Occasion: The Birthday of Canada
Date: 1st July, 1867
I am certain that by now every Londoner venturing in the vicinity of Trafalgar Square on the 1st July is well prepared for the plethora of red and white flags, street hockey tournaments and all kinds of wild celebrations but what is the exact reason for all these? Well, a 148 years ago this day was marked by the enactment of the `Constitution Act, 1867 ` which united three British colonies – Nova Scotia, New Brunswick and Province of Canada (the latter being divided into Ontario and Quebec) – into one country and hence Canada was born. The celebrations hadn`t been too loud and intense for a long time mainly due to a large segment of the population who considered themselves as British, but slowly- slowly Canadians decided to go for it and fast forward more than a century they put on just as good of a show as any. It may come as a surprise to many that Canada`s FIRST EVER official flag (the Maple Leaf) replaced the Union Jack as late as 1965, whereas the country only got completely independent from the Brits (Canada Act) in 1982. No wonder that the biggest Canada Day (changed from Dominion Day the same year) celebrations began in the late `80s.
So let`s take a look at what these parading, happy Canadians drink to make them even happier! No surprise that beer is the most popular drink around there but the fact that they consume 50% above the world`s average will definitely make the guys at Labatt, Molson and Sleeman happy so they can keep producing quality lagers and ales, not so sure about the doctors though. However if there is a country where you can get free beer like this, it must be a very happy place…
Credit to Molson Brewery for their ever unique ads
Now that we all practiced to say `I am Canadian` in a few foreign languages well enough we have to move on to a product that is unique for Canada and probably is their most distinguishable beverage and yes(!) it is the Canadian Whisky. Folks over there call it Rye Whisky (not whiskey!) not to be confused with the American Rye Whiskey which actually is distilled from at least 51% rye. Canadian Rye on the other hand is called Rye for much more of a historical reason rather than the presence of rye in the production process which is not even a necessity anymore. Canadian Whisky started gaining popularity quickly throughout the American Prohibition (1920-1933) when smuggling liquors from Canada was a way of making huge amounts of money for the mafia. One of the biggest and most popular brands, Canadian Club, has its factory next to the Detroit river (nicknamed `river of booze`), a few miles away from the US and records show that a certain Al Capone used to buy boxes of C. Club for cheap and selling it on the other side. Canadian Whisky in general is made of mostly corn with a little rye therefore having a distinctive flavour with hints of toffee and cinnamon. It is most commonly blended which means distilling each grain separately and then creating the final product via the expertees of the master blender. Canadian Whisky had been the most popular whiskey in the US outselling bourbon up until 2010 and still is the market leader in North America.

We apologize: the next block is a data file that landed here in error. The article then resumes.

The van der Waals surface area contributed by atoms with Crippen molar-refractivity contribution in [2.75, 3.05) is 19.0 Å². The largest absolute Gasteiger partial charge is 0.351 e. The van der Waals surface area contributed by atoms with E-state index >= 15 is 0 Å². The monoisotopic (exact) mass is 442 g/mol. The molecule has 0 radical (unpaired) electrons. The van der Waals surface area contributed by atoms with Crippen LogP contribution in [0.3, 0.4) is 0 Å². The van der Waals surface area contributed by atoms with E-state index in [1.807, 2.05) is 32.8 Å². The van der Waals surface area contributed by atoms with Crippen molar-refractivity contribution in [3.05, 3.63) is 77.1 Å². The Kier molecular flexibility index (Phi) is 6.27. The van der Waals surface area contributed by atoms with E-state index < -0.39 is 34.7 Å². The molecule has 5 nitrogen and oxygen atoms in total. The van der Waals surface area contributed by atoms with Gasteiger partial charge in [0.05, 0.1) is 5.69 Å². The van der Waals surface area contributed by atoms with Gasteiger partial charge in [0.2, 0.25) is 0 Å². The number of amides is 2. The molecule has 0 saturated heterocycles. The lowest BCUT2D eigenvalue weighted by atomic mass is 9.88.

Now that we know what to celebrate and what would be an appropriate spirit to celebrate it with all we need is a delicious cocktail to sip along while watching the Canucks go wild. Our choice would be a real classic which was invented in New York but during the prohibition they switched to Canadian whisky as the base spirit and it still works perfect with it. It is indeed the Manhattan!
50ml Canadian Club 12
20ml Antica Formula (sweet vermouth)
Dash of Angostura Bitters
Combine all ingredients in a mixing glass.
Stir until you reach perfect dilution.
Fine strain in a Martini glass
and garnish with the cherry.